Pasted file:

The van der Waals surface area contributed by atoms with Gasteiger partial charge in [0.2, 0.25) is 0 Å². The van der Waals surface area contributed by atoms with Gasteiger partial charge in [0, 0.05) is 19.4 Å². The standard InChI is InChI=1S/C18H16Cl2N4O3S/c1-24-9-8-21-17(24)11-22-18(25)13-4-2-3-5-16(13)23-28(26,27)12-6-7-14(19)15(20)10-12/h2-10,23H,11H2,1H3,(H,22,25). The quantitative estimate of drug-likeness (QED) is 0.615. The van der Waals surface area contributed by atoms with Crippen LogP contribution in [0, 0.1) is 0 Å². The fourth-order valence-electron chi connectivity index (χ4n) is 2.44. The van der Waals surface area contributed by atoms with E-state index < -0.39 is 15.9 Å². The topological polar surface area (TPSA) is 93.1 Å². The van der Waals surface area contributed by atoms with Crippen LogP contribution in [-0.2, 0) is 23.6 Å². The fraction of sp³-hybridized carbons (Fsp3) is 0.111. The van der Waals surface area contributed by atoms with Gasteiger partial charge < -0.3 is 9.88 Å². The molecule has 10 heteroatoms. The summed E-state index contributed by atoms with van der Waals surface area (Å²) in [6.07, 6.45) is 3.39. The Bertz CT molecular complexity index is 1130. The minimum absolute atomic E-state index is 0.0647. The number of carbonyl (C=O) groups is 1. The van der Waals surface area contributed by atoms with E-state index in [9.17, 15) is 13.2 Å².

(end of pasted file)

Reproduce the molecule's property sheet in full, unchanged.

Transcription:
The van der Waals surface area contributed by atoms with Gasteiger partial charge in [0.2, 0.25) is 0 Å². The van der Waals surface area contributed by atoms with Gasteiger partial charge in [0, 0.05) is 19.4 Å². The standard InChI is InChI=1S/C18H16Cl2N4O3S/c1-24-9-8-21-17(24)11-22-18(25)13-4-2-3-5-16(13)23-28(26,27)12-6-7-14(19)15(20)10-12/h2-10,23H,11H2,1H3,(H,22,25). The quantitative estimate of drug-likeness (QED) is 0.615. The van der Waals surface area contributed by atoms with Crippen LogP contribution in [0, 0.1) is 0 Å². The fourth-order valence-electron chi connectivity index (χ4n) is 2.44. The van der Waals surface area contributed by atoms with E-state index < -0.39 is 15.9 Å². The topological polar surface area (TPSA) is 93.1 Å². The van der Waals surface area contributed by atoms with Crippen LogP contribution in [-0.2, 0) is 23.6 Å². The fraction of sp³-hybridized carbons (Fsp3) is 0.111. The van der Waals surface area contributed by atoms with Gasteiger partial charge < -0.3 is 9.88 Å². The molecule has 10 heteroatoms. The summed E-state index contributed by atoms with van der Waals surface area (Å²) in [6.07, 6.45) is 3.39. The Bertz CT molecular complexity index is 1130. The minimum absolute atomic E-state index is 0.0647. The number of carbonyl (C=O) groups is 1. The van der Waals surface area contributed by atoms with E-state index in [9.17, 15) is 13.2 Å².